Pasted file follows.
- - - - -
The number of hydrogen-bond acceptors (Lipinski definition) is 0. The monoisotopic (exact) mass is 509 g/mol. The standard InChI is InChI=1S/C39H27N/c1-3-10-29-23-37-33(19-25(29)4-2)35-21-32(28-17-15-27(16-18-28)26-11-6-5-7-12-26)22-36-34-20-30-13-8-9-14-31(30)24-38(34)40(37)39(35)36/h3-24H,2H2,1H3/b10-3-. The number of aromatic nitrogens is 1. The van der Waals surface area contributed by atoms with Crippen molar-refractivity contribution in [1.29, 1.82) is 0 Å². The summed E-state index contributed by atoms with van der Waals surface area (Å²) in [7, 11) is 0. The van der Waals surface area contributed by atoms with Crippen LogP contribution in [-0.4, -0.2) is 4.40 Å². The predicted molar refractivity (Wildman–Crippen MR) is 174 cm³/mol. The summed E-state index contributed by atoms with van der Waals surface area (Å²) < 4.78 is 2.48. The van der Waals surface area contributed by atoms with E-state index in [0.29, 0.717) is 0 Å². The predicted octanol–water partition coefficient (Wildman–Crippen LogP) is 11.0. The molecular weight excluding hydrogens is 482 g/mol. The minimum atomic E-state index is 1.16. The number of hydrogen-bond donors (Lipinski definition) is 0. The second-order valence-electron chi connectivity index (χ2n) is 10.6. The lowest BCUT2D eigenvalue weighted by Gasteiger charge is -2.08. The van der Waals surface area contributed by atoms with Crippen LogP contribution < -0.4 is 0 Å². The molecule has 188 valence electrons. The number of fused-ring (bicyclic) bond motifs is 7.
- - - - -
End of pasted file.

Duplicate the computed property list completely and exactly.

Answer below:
The number of hydrogen-bond acceptors (Lipinski definition) is 0. The monoisotopic (exact) mass is 509 g/mol. The standard InChI is InChI=1S/C39H27N/c1-3-10-29-23-37-33(19-25(29)4-2)35-21-32(28-17-15-27(16-18-28)26-11-6-5-7-12-26)22-36-34-20-30-13-8-9-14-31(30)24-38(34)40(37)39(35)36/h3-24H,2H2,1H3/b10-3-. The number of aromatic nitrogens is 1. The van der Waals surface area contributed by atoms with Crippen molar-refractivity contribution in [1.29, 1.82) is 0 Å². The summed E-state index contributed by atoms with van der Waals surface area (Å²) in [7, 11) is 0. The van der Waals surface area contributed by atoms with Crippen LogP contribution in [-0.4, -0.2) is 4.40 Å². The predicted molar refractivity (Wildman–Crippen MR) is 174 cm³/mol. The summed E-state index contributed by atoms with van der Waals surface area (Å²) < 4.78 is 2.48. The van der Waals surface area contributed by atoms with E-state index in [0.29, 0.717) is 0 Å². The predicted octanol–water partition coefficient (Wildman–Crippen LogP) is 11.0. The molecular weight excluding hydrogens is 482 g/mol. The minimum atomic E-state index is 1.16. The number of hydrogen-bond donors (Lipinski definition) is 0. The second-order valence-electron chi connectivity index (χ2n) is 10.6. The lowest BCUT2D eigenvalue weighted by Gasteiger charge is -2.08. The van der Waals surface area contributed by atoms with Crippen LogP contribution < -0.4 is 0 Å². The molecule has 188 valence electrons. The number of fused-ring (bicyclic) bond motifs is 7.